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pages who are not aware that our own factory of Chelsea, whose productions rival nearly all others in beauty of taste and decoration, emanated from Venice; and there is so much similarity between the best periods of Venetian and Chelsea porcelain, that it is by no means improbable that the same workmen were employed. Both manufactories adopted the anchor as their mark. Venice, or rather Murano, can boast more particularly of its exquisite glass; but although many splendid collections still exist, good specimens, if any, are rare in the bric-à-brac market of Europe. The islands dotted about Venice in the Lagune have great interest. Among them the most considerable, and certainly the most flourishing, was Murano. It formerly possessed the most perfect glass manufactory of Europe, not only during the Middle Ages, but till the beginning of the last century. Mirrors and every species of production, in shape, colour, and design were made there with immense skill and taste. It is said that Henry III. of France, when visiting the manufactory in 1574, ennobled the whole of the workmen. If true, they really

deserved it. In addition to the beauty of the Venice crystal, it was supposed to possess the virtue of detecting poison. The cup or glass shivered to atoms if any envenomed beverage was poured in it-rather a valuable property this at the table of Alexander VI. or the Duchess of Ferrara. In addition to the glass-works the island contains a fine cathedral of the ninth century.

Murano still holds its head above the Venetian waters, and claims a race of men, descendants from the old Venetian glass-workers, who have not quite forgotten the art; nor are form, beauty, and tone of chaste colouring quite banished from their minds. They have worked on patiently, always hoping and believing that Venice would some day awake from her lethargy, and retake her position. Their hopes are so far realized. Murano has produced a workman, by name Lorenzo Pladé, who has discovered, if not precisely all, yet many of the lost secrets, while the energy, love of art, and patriotism of Salviati have gone far to revive the ancient splendour of Venetian glass. And yet beautiful, very beautiful, as are many of the modern productions, to the real connoisseur their date is at once evident. The old Venetian glass was light, bright, and vitreous in appearance, while it displayed the richest possible colours. To a great extent all these merits are retained in the revival at Murano. Venetian glass is that which is commonly named blown glass; thus every piece is an original work of human ingenuity, and the same material is used as in the days of old.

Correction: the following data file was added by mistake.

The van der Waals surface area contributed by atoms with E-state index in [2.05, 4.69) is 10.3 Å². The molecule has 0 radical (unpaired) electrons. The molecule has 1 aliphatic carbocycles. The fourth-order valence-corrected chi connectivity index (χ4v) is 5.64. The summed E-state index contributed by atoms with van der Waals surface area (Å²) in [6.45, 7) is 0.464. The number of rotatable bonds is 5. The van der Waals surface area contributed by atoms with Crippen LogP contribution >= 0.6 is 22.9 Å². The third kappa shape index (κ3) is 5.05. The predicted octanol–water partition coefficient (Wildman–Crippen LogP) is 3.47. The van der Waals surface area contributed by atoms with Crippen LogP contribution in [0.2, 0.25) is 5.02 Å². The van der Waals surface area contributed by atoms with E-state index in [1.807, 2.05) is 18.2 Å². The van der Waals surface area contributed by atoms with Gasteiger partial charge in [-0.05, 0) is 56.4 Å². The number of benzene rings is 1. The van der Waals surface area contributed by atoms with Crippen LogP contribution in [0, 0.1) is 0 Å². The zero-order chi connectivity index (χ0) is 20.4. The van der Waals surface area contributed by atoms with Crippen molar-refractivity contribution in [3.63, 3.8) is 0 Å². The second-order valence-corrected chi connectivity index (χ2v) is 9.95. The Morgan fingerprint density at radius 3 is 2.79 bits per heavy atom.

The millefiore, the smelze, perfect imitations of agates, lapis lazuli, the rich ruby colours, the brilliant aventurine, some in imitation of old glass, some more modern imitations, are to be had in London, Paris, and elsewhere, and they are charming. Venetian enamels have always been famous, and among the peculiar productions of Venice may be reckoned the beautiful composition called aventurine, the secret of which is said to be in the possession of a single manufacturer. As regards Venetian mirrors, once unrivalled, they have lost much of their reputation, as foreign competitors produce larger sheets. The annual cost of the substances employed in the manufacture is estimated at 7,000,000f. In the East there is a constant demand for beads and other articles, known as conterie. There are six glassworks in Turin, three in Genoa, five in Milan, thirteen in Florence, eleven in Naples, and twenty in Venice; which fifty-eight works produce articles of the annual value of 60,276,725f. But, alas, it is only too true, as in china, glass, jewelry, and bric-àbrac generally, say nay who will: while science, as regards machinery, electricity, chemistry, and every other “istry," has advanced with rapid strides, , taste, beauty, refinement, elegance of form, outline, and colour—art itself, in fact—have retrograded.

This was strikingly evident in the Paris Exhibition. Splendid as were the productions in modern glass, exquisite as was much of the engraving, beautiful as the modern Wedgwood, Minton, and other pottery, to the true lover of art they bear no possible comparison to the works of other days. I do not say that a vase, a cup, a group, cannot be produced to-day as it was half a century since, true in form and outline. I do not assert that a

glass, true in texture, graceful in form, and lovely as regards engraving, cannot now be, and is not made-indeed, the glass is probably more sparkling and clear, the engraving produced by machinery is perhaps more firm and accurate; but it is all copied from the works of the older times, and invariably is found wanting in that refined grace which does not admit of imitation. They are simply revivals. Fine art is a gift from God, as are genius and all natural talents. A person, in fact, may learn to draw-a school-girl may play a sonata, after long practice, in tolerable time, not taste; but the one would never make an artist, the other never a musician. I have ofttimes met with women positively plain in face, though not in form—the figure of a woman must be good, or she can never be elegant—whose charms of manner and grace made her far more lovely than the belle who could boast faultless features and complexion. So it is with high art; the work of an original genius bears an indescribable, unknown character, that mere manipulative skill can never attain. Let us remember, when we bewail the degeneration of

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